March 30, 2022
As we move into this new season, our theme for April is Spring Cleaning—cleaning our hearts and minds of that which does not serve us well. We are asking ourselves, what small changes can we make to reduce the distractions, clutter, negative thought, bad habits, etc. that are affecting our ability to be our best selves? There are an endless number of “self-improvement” topics that we could focus on; but for this month’s blog we are going to explore one thing that, if we are being honest with ourselves, most of us are guilty of: a fixation with our phones.
“I feel overwhelmed.”
“I feel like I am not good enough.”
“I feel busy, but not productive.”
“I feel distracted.”
“I feel addicted.”
Raise your hand if any of these statements sound familiar. How often do these feelings relate back, in one way or another, to that shiny little computer that you carry in your pocket? Probably more often than you even realize.
The average American spends over four hours a day on their smart phone (a 30% increase from pre-pandemic days). That means we are spending a quarter of our waking hours staring at that little screen, totaling nearly two full months a year (yikes!). Over half of all Americans report feeling addicted to their phones and 70% check their phones within 10 minutes of waking in the morning. It’s also worth noting that seven out of every 10 minutes on a mobile device is spent on social media or a photo/video app.
Not all of the time spent on your phone is hurting you, of course. Using your phone to communicate is a necessary part of life and work. Phones keep us connected and informed (chances are, you are reading this blog from your phone right now). They can improve our efficiency, and they provide a lot of conveniences (hello ordering dinner from the palm of my hand). But when overused, smartphones can have a negative effect on our productivity, as well as our emotional well-being. Notification beeps hinder our focus, and comparisons on social media can trigger feelings of anxiety and inadequacy. All of that scrolling clutters our minds, affecting our sleep, our relationships, and our health.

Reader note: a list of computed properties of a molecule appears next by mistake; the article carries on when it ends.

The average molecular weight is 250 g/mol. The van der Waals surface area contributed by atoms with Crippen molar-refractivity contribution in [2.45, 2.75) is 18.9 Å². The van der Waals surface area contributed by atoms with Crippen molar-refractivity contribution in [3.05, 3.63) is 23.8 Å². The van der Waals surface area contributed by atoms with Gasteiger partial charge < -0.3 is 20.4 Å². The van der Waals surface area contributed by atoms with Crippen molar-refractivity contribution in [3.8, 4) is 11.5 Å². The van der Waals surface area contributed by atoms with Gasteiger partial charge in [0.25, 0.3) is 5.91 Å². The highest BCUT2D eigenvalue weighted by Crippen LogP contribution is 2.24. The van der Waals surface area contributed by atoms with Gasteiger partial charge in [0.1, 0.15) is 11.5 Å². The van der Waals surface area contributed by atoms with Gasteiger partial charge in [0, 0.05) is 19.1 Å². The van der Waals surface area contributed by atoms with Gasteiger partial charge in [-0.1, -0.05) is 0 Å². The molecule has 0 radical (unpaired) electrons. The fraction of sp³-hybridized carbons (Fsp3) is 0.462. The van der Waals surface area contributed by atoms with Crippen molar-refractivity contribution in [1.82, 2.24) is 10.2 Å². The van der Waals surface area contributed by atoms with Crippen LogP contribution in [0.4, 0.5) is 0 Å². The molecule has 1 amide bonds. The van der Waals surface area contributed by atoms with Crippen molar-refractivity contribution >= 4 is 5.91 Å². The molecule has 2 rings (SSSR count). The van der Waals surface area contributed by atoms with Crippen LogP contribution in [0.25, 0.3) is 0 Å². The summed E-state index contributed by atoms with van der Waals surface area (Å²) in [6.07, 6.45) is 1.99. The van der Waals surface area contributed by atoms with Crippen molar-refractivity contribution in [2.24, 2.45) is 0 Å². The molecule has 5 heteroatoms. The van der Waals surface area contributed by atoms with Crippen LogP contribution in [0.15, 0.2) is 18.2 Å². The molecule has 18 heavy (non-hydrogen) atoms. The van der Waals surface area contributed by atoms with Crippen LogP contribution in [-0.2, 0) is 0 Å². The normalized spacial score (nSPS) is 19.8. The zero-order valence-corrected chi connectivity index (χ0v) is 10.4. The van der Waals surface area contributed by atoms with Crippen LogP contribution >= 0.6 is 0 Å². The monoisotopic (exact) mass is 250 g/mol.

So, now that we’ve admitted that we have a problem on our hands (literally), what do we do about it? Well, the good news is our phone use is a habit. And in the same way that habits can be formed, they can also be broken.
Below are eight easy tips for reducing your average screen time to improve your work, productivity, relationships and mental clarity.
Screens aren’t a bad thing. The key is to not let them get the best of us.
What if for the month of April we reduced our daily phone time by just 20 minutes? That adds up to 10 hours over the month.
How could we spend that time differently? Outdoors. Focused on friends & family (the actual person, not the Instagram version). Moving our bodies (we are a little biased toward this option). Or just slowing down and focusing on what’s directly in front of us.
Perhaps it’s time to do a little spring cleaning and find out.
Have you successfully implemented strategies to manage your screen time? How has it impacted your mind and body? Please share your tips & tricks with the rest of us by leaving a comment below!
App Annie’s State of Mobile 2022 Report.
Reviews.org Proprietary Survey Conducted December 2021.
Elitecontentmarketer.com. “Screen Time Statistics 2021: Your Smartphone is Hurting You.”